Does a slump slow down the process of centralisation?

hazel_blears-webHere’s Chris Game over on the excellent OpenDemocracy site. Chris is at the Institute for Local Government Studies at Birmingham University, and is writing here about Hazel Blears’ backtracking on local government reorganisation in the face of the economic downturn.

As is increasingly recognised, UK local government already operates on a scale that would prompt most democratic countries to put inverted commas around ‘local’. Our 468 principal local authorities for the 60 million of us equate to an average population of 128,000, or one councillor for every 2,730 residents.

The 60 million French get over half a million councillors in their 36,700 communes alone – one for every 120 of them. The Swedes get one per 200, the Germans one per 420, the Spanish and Italians one per 600, and again these ratios are for only the most local tier in 2- or 3-tier local government systems.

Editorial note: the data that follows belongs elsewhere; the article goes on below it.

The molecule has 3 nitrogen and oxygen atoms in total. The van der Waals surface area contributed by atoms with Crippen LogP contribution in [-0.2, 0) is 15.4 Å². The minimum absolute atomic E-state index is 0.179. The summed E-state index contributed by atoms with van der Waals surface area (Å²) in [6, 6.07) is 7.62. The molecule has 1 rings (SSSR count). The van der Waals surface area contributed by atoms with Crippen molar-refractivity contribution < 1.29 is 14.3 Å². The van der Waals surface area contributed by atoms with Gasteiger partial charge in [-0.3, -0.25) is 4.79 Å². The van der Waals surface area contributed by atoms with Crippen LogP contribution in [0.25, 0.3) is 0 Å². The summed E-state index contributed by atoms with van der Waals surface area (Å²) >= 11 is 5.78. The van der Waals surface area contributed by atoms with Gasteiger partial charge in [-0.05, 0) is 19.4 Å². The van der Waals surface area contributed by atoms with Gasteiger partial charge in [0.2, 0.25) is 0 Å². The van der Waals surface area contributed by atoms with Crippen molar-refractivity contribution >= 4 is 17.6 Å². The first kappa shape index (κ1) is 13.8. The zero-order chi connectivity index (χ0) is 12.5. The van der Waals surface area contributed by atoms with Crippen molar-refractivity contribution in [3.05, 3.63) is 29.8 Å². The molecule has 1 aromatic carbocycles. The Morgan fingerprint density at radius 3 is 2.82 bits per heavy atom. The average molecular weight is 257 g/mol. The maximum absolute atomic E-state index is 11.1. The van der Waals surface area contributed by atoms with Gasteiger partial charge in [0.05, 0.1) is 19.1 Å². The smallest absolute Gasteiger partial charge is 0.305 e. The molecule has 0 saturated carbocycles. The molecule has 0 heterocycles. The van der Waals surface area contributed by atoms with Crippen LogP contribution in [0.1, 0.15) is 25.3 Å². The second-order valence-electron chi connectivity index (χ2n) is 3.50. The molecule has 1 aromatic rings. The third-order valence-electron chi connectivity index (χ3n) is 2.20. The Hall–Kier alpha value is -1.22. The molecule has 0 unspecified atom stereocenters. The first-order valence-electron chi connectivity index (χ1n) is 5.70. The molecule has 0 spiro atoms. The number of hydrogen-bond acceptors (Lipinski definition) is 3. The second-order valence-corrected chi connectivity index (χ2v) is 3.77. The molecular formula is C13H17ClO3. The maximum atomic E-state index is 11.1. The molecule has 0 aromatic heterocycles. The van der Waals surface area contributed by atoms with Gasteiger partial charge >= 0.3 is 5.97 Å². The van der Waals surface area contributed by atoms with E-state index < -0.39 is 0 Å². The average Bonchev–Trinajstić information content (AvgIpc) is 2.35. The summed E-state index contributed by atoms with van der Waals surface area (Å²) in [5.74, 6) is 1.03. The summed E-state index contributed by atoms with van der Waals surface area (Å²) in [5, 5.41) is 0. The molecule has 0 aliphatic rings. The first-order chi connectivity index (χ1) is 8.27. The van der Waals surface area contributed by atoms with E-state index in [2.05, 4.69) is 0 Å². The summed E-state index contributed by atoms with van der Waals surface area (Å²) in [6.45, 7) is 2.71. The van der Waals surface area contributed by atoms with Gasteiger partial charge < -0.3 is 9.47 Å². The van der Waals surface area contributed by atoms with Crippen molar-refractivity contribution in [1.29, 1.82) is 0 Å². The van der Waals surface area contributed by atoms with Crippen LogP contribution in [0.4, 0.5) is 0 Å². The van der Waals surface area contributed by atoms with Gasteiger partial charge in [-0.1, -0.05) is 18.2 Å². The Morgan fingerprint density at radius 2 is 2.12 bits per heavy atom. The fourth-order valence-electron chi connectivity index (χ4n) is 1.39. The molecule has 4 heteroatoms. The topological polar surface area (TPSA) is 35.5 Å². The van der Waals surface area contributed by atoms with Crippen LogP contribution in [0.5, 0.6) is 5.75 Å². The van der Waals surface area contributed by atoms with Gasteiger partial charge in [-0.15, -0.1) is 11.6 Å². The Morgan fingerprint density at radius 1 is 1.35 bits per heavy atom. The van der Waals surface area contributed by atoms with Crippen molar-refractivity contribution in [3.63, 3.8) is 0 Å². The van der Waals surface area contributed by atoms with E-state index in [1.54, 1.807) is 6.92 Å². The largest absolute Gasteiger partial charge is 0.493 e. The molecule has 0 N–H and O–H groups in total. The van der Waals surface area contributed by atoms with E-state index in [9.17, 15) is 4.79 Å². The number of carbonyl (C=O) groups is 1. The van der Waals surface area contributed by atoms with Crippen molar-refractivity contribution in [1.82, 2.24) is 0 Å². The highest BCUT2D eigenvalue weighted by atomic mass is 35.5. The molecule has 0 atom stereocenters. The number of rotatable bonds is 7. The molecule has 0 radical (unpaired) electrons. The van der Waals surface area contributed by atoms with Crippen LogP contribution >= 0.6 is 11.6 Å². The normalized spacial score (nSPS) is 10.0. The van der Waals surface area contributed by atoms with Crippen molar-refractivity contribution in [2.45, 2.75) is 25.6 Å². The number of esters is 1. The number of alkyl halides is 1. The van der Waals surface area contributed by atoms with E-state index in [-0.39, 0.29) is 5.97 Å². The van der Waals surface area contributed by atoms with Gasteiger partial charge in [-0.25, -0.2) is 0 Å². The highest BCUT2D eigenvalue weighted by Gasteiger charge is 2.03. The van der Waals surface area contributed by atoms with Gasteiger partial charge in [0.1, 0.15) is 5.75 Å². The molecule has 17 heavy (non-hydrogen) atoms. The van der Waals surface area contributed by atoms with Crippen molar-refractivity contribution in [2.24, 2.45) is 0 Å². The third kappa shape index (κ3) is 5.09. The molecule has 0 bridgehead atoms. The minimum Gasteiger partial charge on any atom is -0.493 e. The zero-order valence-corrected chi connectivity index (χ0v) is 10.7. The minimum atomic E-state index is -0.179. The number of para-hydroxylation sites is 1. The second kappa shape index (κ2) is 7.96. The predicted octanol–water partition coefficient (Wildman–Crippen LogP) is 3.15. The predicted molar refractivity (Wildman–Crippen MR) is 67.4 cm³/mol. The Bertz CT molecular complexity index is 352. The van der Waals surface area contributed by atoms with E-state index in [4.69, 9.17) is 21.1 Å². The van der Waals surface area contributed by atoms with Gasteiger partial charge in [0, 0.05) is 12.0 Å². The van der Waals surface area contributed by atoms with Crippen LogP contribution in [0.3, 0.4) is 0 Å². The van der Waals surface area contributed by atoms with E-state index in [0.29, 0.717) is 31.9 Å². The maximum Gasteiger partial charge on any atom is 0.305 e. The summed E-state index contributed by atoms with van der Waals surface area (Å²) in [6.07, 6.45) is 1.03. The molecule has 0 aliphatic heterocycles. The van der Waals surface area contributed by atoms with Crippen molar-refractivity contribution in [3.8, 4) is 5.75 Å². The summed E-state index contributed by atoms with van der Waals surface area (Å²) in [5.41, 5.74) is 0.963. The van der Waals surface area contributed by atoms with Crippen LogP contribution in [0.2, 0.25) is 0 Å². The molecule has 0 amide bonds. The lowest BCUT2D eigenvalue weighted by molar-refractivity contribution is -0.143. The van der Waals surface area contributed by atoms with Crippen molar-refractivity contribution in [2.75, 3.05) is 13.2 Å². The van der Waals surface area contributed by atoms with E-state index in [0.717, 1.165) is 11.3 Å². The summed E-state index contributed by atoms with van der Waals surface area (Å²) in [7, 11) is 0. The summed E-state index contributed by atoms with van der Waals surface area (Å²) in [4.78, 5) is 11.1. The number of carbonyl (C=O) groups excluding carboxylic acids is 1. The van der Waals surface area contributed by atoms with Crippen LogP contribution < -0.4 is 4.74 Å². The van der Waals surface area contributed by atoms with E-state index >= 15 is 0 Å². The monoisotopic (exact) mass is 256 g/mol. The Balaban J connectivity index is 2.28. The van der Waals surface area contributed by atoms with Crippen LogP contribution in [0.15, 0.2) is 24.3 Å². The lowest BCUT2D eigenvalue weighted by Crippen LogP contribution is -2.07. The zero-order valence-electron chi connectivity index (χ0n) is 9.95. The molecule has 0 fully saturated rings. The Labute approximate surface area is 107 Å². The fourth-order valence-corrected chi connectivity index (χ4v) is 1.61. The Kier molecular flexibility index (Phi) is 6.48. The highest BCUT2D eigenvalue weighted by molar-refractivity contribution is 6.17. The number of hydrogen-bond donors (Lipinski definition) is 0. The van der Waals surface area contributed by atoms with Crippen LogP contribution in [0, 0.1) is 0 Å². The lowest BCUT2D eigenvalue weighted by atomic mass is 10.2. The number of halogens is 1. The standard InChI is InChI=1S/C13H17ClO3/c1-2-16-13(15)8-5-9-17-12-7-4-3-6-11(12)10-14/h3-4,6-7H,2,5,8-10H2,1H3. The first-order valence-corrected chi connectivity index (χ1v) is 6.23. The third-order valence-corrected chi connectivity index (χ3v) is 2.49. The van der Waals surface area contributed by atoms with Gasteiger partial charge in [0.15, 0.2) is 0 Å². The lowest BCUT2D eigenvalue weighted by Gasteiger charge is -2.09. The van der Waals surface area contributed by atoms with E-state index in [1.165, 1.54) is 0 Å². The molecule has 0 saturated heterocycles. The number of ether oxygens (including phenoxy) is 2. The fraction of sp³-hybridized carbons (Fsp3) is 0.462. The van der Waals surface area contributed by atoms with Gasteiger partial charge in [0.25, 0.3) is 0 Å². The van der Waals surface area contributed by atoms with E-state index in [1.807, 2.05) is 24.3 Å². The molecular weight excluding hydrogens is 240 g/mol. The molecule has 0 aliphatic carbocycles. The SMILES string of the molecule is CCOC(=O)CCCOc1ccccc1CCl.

Take away England’s current 34 shire counties – as the Government has already started to – and England’s most local tier of 354 district, borough and unitary councils has an average population of over 140,000. By comparison, the commune/municipality average in France is 1,600, in Spain 5,000, in Germany and Italy about 7,000, and even in recently restructured Denmark about 50,000.

As a comparison, it’s a sobering set of numbers, and grounds for a good deal of pessimism about local democracy in the UK. I do, however, worry when I see articles like that one when they don’t make much effort to identify what the causes of centralisation are – and how they should be addressed.